Boys Vice-Principal Mr. Marshall - everybody had one - you had him more than most.

It’s January 1966 – You’re In High School – You’re In L.A. – Your Life Is About Avoiding The Boys VP.

Boys Vice-Principal: Mr. Marshall – everybody had one – you had him more than most.

KHJ – The Real Don Steele – January 21, 1966 –

You remember exactly when it happened. Teenage Fair. Hollywood Palladium. The Byrds. Roger McGuinn. Girls screaming. It clicked. You wanted to BE Roger McGuinn. But you couldn’t be Roger McGuinn looking like you did. You looked like Boot Camp – you had White Side Walls. You couldn’t comb your hair in a million years to look anything like Roger McGuinn. You spent all Summer growing your hair. It was covering your ears. It was touching your collar. Girls were noticing you. You were hanging out on Sunset. You were on a crash-course to being one of the “cool people”.

That was Summer – by September you were back in school, catching the eye of Mr. Marshall, the Boys VP. There were rules. There was a dress code. There was Mrs. Burk, the Girls VP with a ruler measuring skirts. Mr. Marshall was everywhere, staring at guys heads. It was the reign of terror.

Mr. Marshall was not one of the cool people. You could tell he didn’t like his job – but he really didn’t like you. First day back from Vacation you were in his office, getting the offer of ROTC. Talking suspension. Calling your parents. Getting the three-day notice.

From budding Byrd to bullet-head – all the way down to nicked ears and Witch Hazel. In less than ten minutes you went from being noticed to being avoided. But you weren’t alone. A few guys tried notes; one pretending to be a manager saying he was a musician in a band. Another saying “please excuse our son, he’s an actor”. Didn’t work.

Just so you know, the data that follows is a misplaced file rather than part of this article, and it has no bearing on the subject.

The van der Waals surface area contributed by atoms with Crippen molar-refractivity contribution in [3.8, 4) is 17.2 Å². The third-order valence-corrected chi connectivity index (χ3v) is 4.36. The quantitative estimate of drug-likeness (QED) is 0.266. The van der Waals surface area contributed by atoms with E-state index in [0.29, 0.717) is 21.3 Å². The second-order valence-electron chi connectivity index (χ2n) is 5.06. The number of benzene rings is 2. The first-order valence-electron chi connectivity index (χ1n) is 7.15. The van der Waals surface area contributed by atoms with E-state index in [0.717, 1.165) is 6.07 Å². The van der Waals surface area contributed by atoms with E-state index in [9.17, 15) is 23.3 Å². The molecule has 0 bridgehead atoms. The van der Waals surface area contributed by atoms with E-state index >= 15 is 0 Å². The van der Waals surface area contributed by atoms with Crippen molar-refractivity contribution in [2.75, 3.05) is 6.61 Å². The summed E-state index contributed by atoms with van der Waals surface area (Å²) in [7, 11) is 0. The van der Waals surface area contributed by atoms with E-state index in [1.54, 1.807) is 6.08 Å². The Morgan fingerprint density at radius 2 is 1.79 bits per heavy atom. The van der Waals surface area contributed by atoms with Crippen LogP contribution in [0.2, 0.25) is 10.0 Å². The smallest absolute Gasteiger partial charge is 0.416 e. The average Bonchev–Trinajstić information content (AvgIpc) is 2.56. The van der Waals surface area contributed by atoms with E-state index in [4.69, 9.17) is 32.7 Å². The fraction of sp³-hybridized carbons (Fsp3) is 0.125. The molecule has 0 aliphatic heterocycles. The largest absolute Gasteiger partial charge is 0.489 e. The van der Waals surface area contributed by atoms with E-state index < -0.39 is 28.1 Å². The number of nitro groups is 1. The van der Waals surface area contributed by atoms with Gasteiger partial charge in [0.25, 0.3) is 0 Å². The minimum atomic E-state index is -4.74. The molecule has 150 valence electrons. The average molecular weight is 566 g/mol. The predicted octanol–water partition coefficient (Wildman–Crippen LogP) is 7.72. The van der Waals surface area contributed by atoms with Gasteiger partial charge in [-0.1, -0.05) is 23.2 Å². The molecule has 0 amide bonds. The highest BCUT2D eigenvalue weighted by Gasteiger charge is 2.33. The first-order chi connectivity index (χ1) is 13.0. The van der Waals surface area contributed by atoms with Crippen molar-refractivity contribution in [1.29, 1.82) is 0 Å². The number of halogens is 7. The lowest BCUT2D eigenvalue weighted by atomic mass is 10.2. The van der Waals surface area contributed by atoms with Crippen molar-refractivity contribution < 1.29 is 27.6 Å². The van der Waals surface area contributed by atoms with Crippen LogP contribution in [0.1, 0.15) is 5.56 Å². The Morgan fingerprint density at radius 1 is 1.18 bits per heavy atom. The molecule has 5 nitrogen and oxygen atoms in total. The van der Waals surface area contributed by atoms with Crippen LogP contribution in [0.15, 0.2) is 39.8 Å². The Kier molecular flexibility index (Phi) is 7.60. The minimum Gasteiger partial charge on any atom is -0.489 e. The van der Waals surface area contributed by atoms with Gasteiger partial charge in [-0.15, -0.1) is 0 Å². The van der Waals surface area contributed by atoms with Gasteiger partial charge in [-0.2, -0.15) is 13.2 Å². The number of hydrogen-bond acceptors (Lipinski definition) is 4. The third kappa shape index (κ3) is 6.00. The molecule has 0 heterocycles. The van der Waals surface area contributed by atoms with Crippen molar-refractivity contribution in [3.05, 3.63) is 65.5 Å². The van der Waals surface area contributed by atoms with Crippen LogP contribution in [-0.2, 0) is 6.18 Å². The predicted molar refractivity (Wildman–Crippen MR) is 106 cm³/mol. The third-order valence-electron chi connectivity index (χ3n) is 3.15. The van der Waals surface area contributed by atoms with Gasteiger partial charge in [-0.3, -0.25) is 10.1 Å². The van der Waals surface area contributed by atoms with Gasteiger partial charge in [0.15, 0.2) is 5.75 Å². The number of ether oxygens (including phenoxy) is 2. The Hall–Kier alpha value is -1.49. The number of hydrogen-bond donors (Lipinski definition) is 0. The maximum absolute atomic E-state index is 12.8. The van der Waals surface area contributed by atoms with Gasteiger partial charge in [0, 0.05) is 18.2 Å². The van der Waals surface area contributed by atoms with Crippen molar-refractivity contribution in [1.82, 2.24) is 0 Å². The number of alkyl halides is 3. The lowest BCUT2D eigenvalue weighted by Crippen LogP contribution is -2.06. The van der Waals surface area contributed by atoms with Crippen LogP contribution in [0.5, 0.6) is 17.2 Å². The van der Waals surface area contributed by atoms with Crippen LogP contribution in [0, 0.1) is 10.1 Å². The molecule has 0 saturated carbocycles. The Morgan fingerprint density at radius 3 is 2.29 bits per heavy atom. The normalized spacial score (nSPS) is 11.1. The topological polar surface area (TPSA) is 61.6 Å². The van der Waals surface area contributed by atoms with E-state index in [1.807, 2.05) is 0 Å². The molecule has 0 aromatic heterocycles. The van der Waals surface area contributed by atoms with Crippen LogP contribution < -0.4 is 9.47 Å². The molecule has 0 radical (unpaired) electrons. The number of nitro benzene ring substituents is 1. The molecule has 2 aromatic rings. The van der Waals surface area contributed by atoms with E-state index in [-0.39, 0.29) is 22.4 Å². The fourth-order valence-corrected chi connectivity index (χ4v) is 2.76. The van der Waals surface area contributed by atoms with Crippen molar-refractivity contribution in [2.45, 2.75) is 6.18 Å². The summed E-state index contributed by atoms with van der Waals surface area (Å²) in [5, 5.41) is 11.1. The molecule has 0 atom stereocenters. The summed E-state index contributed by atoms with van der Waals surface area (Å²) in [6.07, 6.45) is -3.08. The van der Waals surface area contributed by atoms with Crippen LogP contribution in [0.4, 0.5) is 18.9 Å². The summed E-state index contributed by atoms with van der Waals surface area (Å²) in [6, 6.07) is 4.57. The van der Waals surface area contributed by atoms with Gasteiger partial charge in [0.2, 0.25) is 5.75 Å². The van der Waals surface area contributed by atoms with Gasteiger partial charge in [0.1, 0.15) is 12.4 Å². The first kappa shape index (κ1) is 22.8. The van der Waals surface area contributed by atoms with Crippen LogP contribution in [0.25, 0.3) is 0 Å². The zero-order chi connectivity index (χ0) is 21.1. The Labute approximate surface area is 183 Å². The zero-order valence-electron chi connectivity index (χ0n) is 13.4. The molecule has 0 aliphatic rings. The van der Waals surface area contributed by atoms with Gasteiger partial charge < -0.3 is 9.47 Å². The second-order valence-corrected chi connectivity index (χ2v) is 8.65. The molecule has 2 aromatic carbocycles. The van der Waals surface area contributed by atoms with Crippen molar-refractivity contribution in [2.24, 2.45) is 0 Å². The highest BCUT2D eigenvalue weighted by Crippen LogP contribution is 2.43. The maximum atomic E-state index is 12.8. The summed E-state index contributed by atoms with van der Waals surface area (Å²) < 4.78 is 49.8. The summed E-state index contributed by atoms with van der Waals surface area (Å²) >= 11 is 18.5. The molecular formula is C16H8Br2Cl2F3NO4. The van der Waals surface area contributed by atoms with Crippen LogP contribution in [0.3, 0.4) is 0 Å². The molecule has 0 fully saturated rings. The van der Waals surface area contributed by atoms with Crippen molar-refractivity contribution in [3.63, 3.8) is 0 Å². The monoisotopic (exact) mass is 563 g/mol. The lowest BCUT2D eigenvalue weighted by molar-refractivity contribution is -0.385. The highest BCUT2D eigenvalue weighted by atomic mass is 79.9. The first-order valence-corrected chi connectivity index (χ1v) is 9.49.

Over time you got creative. Got friendly with Brylcreem – slicked everything back and left grease stains everywhere. Took to wearing caps. Took to hiding a lot – heard about a company making short-haired wigs. You tried, couldn’t afford it – didn’t work anyway.

So on top of everything else – on top of ditching school, hanging out on Sunset past curfew, trying to keep your grades up, you had this looming presence, living in dread fear of the tap on the shoulder or the summons from the PA System.

Your life in High School got complicated and it was going to stay complicated till graduation – if you were gonna live that long. At least you had your records and your radio and a head full of imagination.

There was that.

And an hours worth of The Real Don Steele, just as he sounded on January 21, 1966 – a Million Dollar Weekend.

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